China’s drive to become a major player in the global electricity industry has hit its second stumbling block in less than a month, raising questions over its ambitions in other areas of the global market.
Just weeks after a new British government’s decision to delay a decision on building the Hinkley Point nuclear plant – which was to have been part-funded by China – Australia announced it would block a US$7.7 billion deal to lease its biggest electricity grid to China’s state-owned State Grid and Hong Kong-listed Cheung Kong Infrastructure, citing national security.
The developments come as the United States lays espionage charges against China General Nuclear Power, which would be a major shareholder in the British plant.
The two decisions have sounded the alarm bell for Chinese investors regarding sectors deemed to be in the national interests of Western countries as they scramble to play catch-up in the world market.
From an economic point of view, the deals would benefit all parties.
Discouraging Chinese investment will bode well for neither Canberra nor London, given the economic uncertainty ahead, the slowdown in Australia due to the commodities slump and the impact of Brexit on Britain. Both countries will have to weigh their security concerns against their desires to continue attracting Chinese investment. Capital from the world’s richest nation in terms of foreign reserves has become increasingly significant.
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Equally, China sees Australia and Britain as among the best investment destinations. They both boast a mature market, a stable investment environment and strong rule of law.
Like many export-driven East Asian economies, China relied heavily on foreign direct investment in its early industrialisation, as multinationals moved production lines to capitalise on the developing giant’s cheap resources and the world’s largest untapped market.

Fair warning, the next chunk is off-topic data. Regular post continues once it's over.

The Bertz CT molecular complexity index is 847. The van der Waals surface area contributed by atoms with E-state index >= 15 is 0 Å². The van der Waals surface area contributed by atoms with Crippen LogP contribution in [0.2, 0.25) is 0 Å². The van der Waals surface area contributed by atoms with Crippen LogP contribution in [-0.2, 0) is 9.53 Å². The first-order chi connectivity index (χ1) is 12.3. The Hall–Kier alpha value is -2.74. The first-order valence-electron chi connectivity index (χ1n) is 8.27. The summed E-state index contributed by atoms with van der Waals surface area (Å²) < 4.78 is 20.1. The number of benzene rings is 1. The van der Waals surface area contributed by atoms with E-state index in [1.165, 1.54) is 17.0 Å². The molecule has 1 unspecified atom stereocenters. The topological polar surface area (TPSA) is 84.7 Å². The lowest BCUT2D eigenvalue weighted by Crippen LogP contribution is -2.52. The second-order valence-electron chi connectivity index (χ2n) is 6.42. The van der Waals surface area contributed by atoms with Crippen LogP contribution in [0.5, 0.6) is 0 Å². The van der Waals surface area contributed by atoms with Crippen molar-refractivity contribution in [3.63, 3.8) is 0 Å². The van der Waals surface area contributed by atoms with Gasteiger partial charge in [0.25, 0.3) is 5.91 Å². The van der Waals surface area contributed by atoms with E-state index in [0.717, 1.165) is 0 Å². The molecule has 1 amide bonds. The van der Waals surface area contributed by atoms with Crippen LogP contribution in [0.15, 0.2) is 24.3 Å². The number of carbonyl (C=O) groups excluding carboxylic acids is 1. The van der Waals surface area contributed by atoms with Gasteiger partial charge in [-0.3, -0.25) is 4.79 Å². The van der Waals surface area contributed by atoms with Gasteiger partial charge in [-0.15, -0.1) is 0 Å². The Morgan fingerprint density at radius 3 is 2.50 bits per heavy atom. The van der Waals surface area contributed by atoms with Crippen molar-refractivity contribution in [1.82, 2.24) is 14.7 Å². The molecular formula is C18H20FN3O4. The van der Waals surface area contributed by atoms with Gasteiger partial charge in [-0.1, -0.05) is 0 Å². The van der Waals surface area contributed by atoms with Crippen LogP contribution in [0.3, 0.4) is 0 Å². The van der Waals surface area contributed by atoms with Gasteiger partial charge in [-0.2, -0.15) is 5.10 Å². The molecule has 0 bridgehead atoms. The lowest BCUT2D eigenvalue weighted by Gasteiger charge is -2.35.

But outward investment has become an increasingly important tool to drive growth for the world’s second largest economy.
In 2015, China’s outward investment exceeded US$100 billion, the second year that its outbound investment exceeded FDI.
Overseas investment helps Chinese companies upgrade technology, explore markets and promote brands, as they move from copying products from the developed West to buying companies in key industries such as IT, chemicals, pharmaceuticals and engineering.
It is also part of China’s strategy to export its industrial overcapacity and seek better returns on the investments of its foreign reserves.
The British and Australians might be reading too much into claims of a conspiracy to sabotage their energy supplies as the projects, whoever owns them, would be closely regulated. Indeed, China State Grid already has billions of dollars tied up in Australia. It has a stake in distributor AusNet Services and gas and power network Jemena. It is a shareholder in Canberra’s electricity grid. If Australian and British security agencies thought Ausgrid and Hinkley Point were strategic assets then they should have intervened months ago. Their alarming assessments might even be politically motivated, as they come amid recently escalating tension between China and the US-led West.
Commentators in the West have cited Beijing’s defiance of The Hague’s South China Sea ruling, its military assertiveness in the region, and its increasingly authoritarian rule as reasons behind the policy changes.
They cite such developments as fresh evidence of Beijing’s effort to destabilise the US-led world order.
The decisions also come amid surging trade protectionism and populism in the West, as seen in the US presidential elections and the Brexit vote.
The big question now is whether the Australian and British decisions will influence those of other Western nations. If they do, anti-globalisation forces will threaten the world’s march towards common prosperity.
Cary Huang, a senior writer with the South China Morning Post, has been a senior editor and China affairs columnist since the early 1990s